IPS's van Berckel says demand for growing media will increase by 400% to 59m cu m to 244m cu m by 2050. There is 40m cu m current use, with 7m to 11m tonnes co2 emissions annually.
To replace peat is a "massive challenge" despite 40 years of research. Materials are not available in the right quantities or qualities.
To help Governments and NGOs focus on the "real problems" he says percentage land use for peat extraction is 0.05% of worldwide peatlands, and CO2 emissions from drained peatlands, peat extraction is 0.3%.
Van Berckel, of Griendtsveen AG, the Netherlands, says: "Peat is still the most important constituent of growing media, which is important for food production and climate change mitigation, for instance, by providing tree seedlings for afforestation. Worldwide demand is even increasing. Peat replacement by circular materials is already taking place, but this is often a challenge due to quality and quantity issues. Peat for horticulture is only extracted from 0.05% of all peatlands globally. The industry is committed to the Sustainable Development Goals and responsible management, e.g., via certification."
His conclusions are "we need smart solutions" to meet UN goals, including certification of peat extractions according to RPP rules.
Maureen Kuenen, of Responsibly Produced Peat (RPP), the Netherlands, says: "Responsibly Produced Peat can play an important role during the transition time needed to gradually replace peat in horticultural growing media with qualified and climate friendly materials. As long as peat needs to be used it shall come from responsible sources. RPP certification means that impact on High Conservation Values is prevented, and restoration or other wet after-use is secured. It creates opportunities for large scale restoration and paludiculture."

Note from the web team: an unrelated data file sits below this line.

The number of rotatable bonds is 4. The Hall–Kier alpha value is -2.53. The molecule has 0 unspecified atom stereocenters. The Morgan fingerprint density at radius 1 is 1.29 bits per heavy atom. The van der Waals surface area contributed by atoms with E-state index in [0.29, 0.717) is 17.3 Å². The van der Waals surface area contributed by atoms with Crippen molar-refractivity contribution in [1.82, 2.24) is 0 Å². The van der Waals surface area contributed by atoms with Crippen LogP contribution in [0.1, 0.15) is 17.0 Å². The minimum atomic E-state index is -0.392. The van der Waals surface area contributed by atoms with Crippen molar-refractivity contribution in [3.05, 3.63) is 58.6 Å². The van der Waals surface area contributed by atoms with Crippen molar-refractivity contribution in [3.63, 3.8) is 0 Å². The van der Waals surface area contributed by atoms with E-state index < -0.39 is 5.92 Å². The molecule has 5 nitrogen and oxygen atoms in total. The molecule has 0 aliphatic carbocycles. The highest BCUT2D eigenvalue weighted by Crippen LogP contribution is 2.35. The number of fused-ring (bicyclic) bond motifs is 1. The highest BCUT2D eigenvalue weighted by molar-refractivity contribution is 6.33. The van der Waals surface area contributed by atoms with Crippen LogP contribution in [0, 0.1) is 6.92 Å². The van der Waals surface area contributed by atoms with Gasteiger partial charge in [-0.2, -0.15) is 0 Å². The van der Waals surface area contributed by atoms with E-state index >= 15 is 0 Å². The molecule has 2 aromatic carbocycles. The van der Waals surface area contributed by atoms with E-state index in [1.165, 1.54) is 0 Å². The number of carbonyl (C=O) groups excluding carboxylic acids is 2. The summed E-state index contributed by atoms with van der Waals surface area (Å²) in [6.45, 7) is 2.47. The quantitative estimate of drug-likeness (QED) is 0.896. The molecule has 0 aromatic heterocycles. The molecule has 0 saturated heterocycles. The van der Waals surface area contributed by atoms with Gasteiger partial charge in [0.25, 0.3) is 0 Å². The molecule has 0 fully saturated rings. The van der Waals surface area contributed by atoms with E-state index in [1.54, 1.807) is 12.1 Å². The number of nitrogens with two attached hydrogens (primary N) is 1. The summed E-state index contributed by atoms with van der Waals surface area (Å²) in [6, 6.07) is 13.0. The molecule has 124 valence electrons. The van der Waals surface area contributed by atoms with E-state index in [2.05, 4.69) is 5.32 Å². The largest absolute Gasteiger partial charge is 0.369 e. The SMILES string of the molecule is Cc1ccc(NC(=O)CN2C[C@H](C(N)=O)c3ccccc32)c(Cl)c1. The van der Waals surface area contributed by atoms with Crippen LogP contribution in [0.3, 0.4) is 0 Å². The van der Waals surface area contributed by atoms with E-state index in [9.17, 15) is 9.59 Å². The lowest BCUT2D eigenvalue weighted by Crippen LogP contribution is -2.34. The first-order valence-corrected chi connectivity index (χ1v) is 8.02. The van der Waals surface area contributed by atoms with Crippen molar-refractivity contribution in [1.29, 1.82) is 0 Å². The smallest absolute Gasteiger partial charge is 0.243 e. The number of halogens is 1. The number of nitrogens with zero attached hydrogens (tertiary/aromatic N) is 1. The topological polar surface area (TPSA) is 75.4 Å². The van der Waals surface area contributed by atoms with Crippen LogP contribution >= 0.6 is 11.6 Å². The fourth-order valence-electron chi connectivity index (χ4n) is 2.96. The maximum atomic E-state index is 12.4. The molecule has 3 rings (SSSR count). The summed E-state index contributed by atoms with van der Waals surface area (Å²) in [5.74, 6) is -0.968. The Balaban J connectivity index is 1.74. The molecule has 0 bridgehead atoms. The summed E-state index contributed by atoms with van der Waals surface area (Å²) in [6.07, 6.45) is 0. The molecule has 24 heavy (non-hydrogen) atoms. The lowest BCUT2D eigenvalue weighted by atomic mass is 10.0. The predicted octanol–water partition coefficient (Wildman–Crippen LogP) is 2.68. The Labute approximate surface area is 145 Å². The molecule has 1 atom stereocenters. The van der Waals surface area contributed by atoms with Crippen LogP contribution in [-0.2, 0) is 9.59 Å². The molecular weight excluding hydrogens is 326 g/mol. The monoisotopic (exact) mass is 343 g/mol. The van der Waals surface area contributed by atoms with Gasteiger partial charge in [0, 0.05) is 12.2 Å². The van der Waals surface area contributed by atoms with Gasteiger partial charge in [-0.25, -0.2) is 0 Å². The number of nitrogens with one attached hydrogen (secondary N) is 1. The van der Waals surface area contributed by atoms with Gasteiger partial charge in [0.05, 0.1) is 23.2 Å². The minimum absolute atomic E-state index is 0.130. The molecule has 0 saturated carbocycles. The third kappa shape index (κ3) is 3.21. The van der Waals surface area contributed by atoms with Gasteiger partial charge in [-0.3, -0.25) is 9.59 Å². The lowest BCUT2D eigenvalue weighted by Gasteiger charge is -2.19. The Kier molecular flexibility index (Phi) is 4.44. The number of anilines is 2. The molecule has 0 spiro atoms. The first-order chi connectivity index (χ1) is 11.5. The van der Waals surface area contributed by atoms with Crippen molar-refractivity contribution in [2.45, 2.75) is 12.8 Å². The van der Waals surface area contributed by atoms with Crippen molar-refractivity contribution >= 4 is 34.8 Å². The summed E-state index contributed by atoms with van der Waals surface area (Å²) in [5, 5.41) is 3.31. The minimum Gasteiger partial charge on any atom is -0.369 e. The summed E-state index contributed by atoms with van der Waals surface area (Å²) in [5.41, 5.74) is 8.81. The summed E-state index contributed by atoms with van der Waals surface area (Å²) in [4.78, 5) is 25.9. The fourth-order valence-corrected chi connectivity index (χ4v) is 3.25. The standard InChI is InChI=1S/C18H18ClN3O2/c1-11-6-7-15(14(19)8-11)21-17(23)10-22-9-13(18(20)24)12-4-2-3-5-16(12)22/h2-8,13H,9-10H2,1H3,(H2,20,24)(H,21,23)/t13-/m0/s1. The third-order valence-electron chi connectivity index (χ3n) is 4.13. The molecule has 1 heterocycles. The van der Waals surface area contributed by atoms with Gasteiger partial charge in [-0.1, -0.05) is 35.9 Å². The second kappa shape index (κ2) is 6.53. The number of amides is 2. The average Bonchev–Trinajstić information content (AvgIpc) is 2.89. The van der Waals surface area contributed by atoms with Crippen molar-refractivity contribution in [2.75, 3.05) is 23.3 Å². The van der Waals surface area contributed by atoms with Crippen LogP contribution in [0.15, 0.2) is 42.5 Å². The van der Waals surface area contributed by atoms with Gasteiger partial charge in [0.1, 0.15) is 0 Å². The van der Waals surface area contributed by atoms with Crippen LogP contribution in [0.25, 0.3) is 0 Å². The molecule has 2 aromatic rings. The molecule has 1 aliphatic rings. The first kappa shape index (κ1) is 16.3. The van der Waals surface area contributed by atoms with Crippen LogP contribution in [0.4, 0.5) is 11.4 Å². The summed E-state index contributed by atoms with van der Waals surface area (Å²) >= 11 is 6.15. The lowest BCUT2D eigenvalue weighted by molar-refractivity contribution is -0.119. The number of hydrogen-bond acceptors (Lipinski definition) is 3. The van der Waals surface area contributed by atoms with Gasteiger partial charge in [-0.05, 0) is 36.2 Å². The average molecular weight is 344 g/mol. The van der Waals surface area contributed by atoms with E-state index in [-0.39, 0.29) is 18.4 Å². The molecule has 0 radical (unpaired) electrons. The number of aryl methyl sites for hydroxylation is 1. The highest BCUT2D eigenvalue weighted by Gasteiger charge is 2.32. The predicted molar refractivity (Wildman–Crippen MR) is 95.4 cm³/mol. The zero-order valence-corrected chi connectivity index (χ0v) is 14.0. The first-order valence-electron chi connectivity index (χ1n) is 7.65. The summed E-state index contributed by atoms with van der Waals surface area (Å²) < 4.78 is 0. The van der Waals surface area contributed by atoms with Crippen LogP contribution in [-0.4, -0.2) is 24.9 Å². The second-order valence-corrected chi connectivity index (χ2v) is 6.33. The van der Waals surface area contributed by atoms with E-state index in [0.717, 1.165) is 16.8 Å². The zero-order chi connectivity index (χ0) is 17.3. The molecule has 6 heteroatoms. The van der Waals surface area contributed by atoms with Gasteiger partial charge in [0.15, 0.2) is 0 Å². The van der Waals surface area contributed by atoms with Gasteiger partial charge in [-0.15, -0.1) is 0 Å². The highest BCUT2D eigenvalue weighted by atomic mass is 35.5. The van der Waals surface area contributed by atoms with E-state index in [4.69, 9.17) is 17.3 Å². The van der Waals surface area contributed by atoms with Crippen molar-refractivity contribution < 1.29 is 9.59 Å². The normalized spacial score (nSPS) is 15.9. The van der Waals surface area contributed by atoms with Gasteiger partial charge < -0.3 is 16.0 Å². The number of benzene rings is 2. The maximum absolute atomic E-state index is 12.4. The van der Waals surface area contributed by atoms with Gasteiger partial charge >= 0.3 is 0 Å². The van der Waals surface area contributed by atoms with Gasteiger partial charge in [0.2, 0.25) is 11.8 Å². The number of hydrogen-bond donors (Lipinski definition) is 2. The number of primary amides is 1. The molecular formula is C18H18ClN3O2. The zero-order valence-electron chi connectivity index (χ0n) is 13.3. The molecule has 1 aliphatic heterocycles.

Bernd Hofer, chair of IPS Commission Peatlands and Environment adds:
"Germany's National Peatland Conservation Strategy aims to reduce annual GHG emissions from peatlands by 5 million CO2 tonnes-equiv. by 2030. Only a small element of this can be achieved by phasing out peat extraction and the horticultural use of peat. In relation to the larger share, the rewetting and restoration of around 150,000 hectares of agricultural and forestry land is a major challenge, if this goal is to be achieved by 2030.
The Government’s Peat Working Group initiated the search for suitable materials and this was recognised by re-naming the group in 2005 as the Horticultural Growing Media Forum (HGMF), whose focus was on delivering the peat reduction targets. Some parts of the industry have made significant progress, with the three large national retailers all achieving 50% peat replacement in their bagged product ranges. Partial dilution is becoming the norm for previously all-peat products and several manufacturers have now invested in wood fibre production plants and/or green composting facilities. Unfortunately in the UK, even with the HGMF in place, conflicts of interests, technical problems, increasing costs, reluctance and apathy have all contributed to slow progress towards achieving the 90% target for 2010.
Mires and Peat, Volume 3 (2008), Article 08, www.mires-and-peat.net ISSN 1819-754X
UK peat greenhouse gas emissions (CO2)
Peat Extraction & harvest 36kg per metric tonne
End of life 543kg
Carbon storage -136kg
Green compost 12-93kg
Wood fibre 56-145kg